- Square Hollow Section [SHS]: these beams have a flat surface around the outer rim. The hollow section is often used for joining, welding, and anything that needs little to no edge prep.
- Rectangular Hollow Section [RHS]: RHS beams are one of the strongest hollow sections and have the broadest functionality. The beams are often used for joining, welding, and more.
Like UBs and UCs, hollow sections are available in a range of sizes for each serial size; however, they are distinguished by wall thickness rather than weight. Regardless of wall thickness, the outside dimensions remain the same, so it’s necessary to always match the listed serial size.
The corner radii of SHS and RHS sections can vary depending on the wall thickness and manufacturing process (hot-formed or cold-formed). Hot-formed sections should be specified for use in structural applications.
The Benefits of Closed Hollow Beams
High Strength-to-Weight Ratio
CHBs offer high torsional resistance and superior compression performance with significant weight savings.
The closed sides resist torsional load, and they can be used in food processing and clean facilities where cleanliness is required. These beams minimise surfaces that would otherwise collect debris and dust.
These beams have smooth sides, rounded corners, and closed sections, making them a favorite with architects, especially in structures where the beams are exposed.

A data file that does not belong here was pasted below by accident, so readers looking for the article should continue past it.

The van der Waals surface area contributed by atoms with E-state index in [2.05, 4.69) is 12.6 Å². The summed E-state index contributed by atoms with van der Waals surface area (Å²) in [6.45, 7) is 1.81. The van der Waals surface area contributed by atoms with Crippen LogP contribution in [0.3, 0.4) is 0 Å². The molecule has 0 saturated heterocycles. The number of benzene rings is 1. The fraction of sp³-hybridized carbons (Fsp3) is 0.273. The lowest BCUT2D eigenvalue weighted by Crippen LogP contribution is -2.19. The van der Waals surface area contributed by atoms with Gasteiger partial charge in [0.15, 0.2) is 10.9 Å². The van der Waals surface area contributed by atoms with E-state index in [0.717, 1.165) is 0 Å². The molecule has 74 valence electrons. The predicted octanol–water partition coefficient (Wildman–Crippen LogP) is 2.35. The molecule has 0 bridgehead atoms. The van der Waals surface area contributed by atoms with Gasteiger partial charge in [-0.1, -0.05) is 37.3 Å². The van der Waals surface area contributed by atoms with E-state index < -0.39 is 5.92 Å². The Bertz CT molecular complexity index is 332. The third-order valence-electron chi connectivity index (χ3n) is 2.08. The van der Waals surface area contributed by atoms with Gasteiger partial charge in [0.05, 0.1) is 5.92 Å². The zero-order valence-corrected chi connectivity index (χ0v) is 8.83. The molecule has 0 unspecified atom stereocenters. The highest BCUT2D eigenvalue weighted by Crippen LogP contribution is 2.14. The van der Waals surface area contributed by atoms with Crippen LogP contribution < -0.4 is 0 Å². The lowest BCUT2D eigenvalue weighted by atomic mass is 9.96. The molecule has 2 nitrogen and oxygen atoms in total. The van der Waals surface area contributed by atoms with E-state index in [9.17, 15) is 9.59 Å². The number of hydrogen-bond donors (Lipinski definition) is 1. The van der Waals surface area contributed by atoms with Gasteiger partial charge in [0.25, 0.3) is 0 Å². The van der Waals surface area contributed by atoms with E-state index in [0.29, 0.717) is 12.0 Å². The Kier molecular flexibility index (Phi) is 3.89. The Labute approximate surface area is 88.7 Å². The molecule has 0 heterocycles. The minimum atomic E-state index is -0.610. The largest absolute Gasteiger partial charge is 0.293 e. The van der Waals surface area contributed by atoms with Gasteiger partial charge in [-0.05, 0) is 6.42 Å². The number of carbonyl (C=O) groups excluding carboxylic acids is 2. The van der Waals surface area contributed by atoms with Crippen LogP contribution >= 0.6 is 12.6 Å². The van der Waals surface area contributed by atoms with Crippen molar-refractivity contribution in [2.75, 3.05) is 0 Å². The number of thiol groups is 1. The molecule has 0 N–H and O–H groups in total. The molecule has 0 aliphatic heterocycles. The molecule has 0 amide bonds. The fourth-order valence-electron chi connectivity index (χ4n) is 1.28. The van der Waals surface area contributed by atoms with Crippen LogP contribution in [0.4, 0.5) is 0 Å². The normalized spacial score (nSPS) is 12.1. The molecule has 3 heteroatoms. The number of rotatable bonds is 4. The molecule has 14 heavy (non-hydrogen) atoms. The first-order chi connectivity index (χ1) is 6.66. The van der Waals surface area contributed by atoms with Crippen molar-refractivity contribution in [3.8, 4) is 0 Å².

CHBs also have less surface area to prepare than other steel beams, making them a cost-saving choice.
3. Steel Grade and Hot/Cold Forming
What is Steel Grade?
Steel grade refers to the strength of the steel. In UK buildings, the grade for structural steel that is used the most is S275 and S355. The higher the grade number, the stronger the steel. For instance, S355 is stronger than S275.
The different grades of structural steel usually have the same stiffness, so using a higher grade doesn’t reduce deflections.
Steel Grade Availability
In the UK, until fairly recently, open sections were most commonly grade S275 and closed sections grade S355. Today, open sections are usually manufactured in S355, with S275 availability limited, if at all. S355 is the standard for closed sections; however, S240 is also becoming more available for more demanding applications.
Steel plate, such as the kind used for fabricating connections, is usually grade S275, but S355 is also easy to find.
How Do I Know Which Steel Grade Has Been Specified?
The steel grade for a project is usually shown within the beam references. For instance, you may see this: 203 x 203 x UC S355. Or you may find a “Notes” or “Specifications” section in the engineering drawings.
What are Hot- and Cold-Formed Sections?
Closed hollow sections are available in two different manufacturing methods: hot-formed and cold-formed.
Cold-formed sections are weaker. This is because the cold bending process of converting a flat plate into a hollow section shape puts permanent stresses into the steel. Cold sections also have restrictions associated with welding.